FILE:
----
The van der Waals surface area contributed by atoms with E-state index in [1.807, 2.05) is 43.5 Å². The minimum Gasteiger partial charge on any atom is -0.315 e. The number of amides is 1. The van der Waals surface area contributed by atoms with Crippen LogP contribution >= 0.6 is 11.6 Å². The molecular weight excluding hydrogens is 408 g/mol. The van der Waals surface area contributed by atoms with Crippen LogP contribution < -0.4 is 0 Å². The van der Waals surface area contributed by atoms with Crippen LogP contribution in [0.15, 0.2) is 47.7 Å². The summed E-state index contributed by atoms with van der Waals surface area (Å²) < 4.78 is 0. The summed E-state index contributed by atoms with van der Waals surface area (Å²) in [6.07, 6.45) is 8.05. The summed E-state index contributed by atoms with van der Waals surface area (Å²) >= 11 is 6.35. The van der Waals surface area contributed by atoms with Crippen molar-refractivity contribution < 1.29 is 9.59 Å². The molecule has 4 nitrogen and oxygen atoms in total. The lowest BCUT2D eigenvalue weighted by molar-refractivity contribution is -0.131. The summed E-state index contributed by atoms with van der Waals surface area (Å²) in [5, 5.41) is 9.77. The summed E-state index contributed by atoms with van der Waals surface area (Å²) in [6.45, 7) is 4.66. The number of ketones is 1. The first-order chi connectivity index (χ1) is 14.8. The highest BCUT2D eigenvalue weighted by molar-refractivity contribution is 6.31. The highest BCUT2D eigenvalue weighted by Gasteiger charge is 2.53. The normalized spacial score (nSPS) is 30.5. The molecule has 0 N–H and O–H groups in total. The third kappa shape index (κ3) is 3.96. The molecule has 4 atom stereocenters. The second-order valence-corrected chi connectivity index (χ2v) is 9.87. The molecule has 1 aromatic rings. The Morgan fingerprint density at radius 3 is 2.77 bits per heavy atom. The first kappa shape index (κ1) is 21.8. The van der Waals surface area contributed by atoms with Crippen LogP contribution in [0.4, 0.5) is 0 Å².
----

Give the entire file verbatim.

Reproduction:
The van der Waals surface area contributed by atoms with E-state index in [1.807, 2.05) is 43.5 Å². The minimum Gasteiger partial charge on any atom is -0.315 e. The number of amides is 1. The van der Waals surface area contributed by atoms with Crippen LogP contribution >= 0.6 is 11.6 Å². The molecular weight excluding hydrogens is 408 g/mol. The van der Waals surface area contributed by atoms with Crippen LogP contribution < -0.4 is 0 Å². The van der Waals surface area contributed by atoms with Crippen LogP contribution in [0.15, 0.2) is 47.7 Å². The summed E-state index contributed by atoms with van der Waals surface area (Å²) < 4.78 is 0. The summed E-state index contributed by atoms with van der Waals surface area (Å²) in [6.07, 6.45) is 8.05. The summed E-state index contributed by atoms with van der Waals surface area (Å²) >= 11 is 6.35. The van der Waals surface area contributed by atoms with Crippen molar-refractivity contribution < 1.29 is 9.59 Å². The molecule has 4 nitrogen and oxygen atoms in total. The lowest BCUT2D eigenvalue weighted by molar-refractivity contribution is -0.131. The summed E-state index contributed by atoms with van der Waals surface area (Å²) in [5, 5.41) is 9.77. The summed E-state index contributed by atoms with van der Waals surface area (Å²) in [6.45, 7) is 4.66. The number of ketones is 1. The first-order chi connectivity index (χ1) is 14.8. The highest BCUT2D eigenvalue weighted by molar-refractivity contribution is 6.31. The highest BCUT2D eigenvalue weighted by Gasteiger charge is 2.53. The normalized spacial score (nSPS) is 30.5. The molecule has 0 N–H and O–H groups in total. The third kappa shape index (κ3) is 3.96. The molecule has 4 atom stereocenters. The second-order valence-corrected chi connectivity index (χ2v) is 9.87. The molecule has 1 aromatic rings. The Morgan fingerprint density at radius 3 is 2.77 bits per heavy atom. The first kappa shape index (κ1) is 21.8. The van der Waals surface area contributed by atoms with Crippen LogP contribution in [0.4, 0.5) is 0 Å².